Goodnight, Jim O’Toole

“And then I thought of Jim O’Toole and I felt both strange and sad. When I took the cab to the airport in Cincinnati I got into a conversation with the driver and he said he’d played ball that summer against Jim O’Toole. He said O’Toole was pitching for the Ross Eversoles in the Kentucky Industrial League. He said O’Toole is all washed up. He doesn’t have his fastball anymore but his control seems better than when he was with Cincinnati. I had to laugh at that. O’Toole won’t be trying to sneak one over the corner on Willie Mays in the Kentucky Industrial League.
Jim O’Toole and I started out even in the spring. He wound up on the Ross Eversoles and I with a new lease on life. And as I daydreamed of being the Fireman of the Year in 1970 I wondered what the dreams of Jim O’Toole are like these days.”

– Jim Bouton, Ball Four

I’m filing this missive from the guilt-soaked excesses that come from privilege, resting in a four-room suite with a hot-tub spa waiting for me as I recline in an overstuffed chair in a complimentary terrycloth robe.

It’s more than I deserve and more than I can bear.

Normally, this wouldn’t be a problem. As is often the case, I find myself providing sessions to throngs of waiting students as part of the annual winter convention circuit. It comes with a complimentary room, a nice meal with friends on someone else’s dime and an honorarium or something else.

This time, the convention coordinator didn’t need the giant suite the hotel threw in to sweeten the pot, so it went to me. I was stunned to the point of calling out “Is anyone home?” when I entered the room. It was freakishly large with a TV large enough to see from the street and a gift bag that included a “sleepy time” CD and vanilla lavender linen spray.

The night came to an end after a three-hour dinner with a medium-rare bison steak at one of the best restaurants in town in which a friend and I discussed the state of the economy and our field. Even with our grousing about the bankers who drove this recession further into the hearts of most Americans, we didn’t feel all that bad about each ordering a $9 dessert before waddling home through a snowstorm .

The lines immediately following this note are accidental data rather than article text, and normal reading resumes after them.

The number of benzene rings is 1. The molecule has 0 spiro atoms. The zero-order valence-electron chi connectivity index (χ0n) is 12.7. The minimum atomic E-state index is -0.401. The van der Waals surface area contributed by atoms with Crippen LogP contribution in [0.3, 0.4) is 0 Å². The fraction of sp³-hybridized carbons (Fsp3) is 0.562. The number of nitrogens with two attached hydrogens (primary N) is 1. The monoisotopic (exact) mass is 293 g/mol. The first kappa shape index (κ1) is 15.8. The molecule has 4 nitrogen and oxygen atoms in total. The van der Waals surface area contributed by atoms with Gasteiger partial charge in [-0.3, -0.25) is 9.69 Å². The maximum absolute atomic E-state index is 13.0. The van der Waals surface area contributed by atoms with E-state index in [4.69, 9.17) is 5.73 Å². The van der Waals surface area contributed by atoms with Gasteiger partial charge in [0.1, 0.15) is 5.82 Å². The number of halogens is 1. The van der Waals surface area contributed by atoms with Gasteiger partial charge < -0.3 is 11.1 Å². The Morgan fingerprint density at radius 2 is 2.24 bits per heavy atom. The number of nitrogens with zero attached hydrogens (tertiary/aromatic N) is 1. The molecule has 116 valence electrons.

The problem this time comes from a man I’ll call Jim.

About six months ago, the Missus and the Midget were heading home from some place when they were stopped at a light and summarily rear-ended. The impact was severe enough that the Midget still tells us every so often that “The lady in car no pay attention!” It also crushed the entire front end of her car, making it a total loss. Fortunately for us, we had the truck and the tow hitch absorbed the majority of the impact. She bent the hitch, messed up the bumper a bit and scratched the hell out of the back end of the truck. Still, it was drivable and things could have been worse.

The driver of the car was an 18-year-old student at the U. She had no insurance, it was her dad’s car and we live in a state now where it’s not a crime to drive around uninsured. The uninsured motorist coverage on our car meant we’d pay more to file the claim than to fix the truck. After the fear subsided that my family might have been hurt, the next emotion was anger. I wanted the car fixed, the lady wasn’t returning phone calls and my insurance agent was and still is a lazy moron. The more I pressed the issue, the more the Missus told me to back off.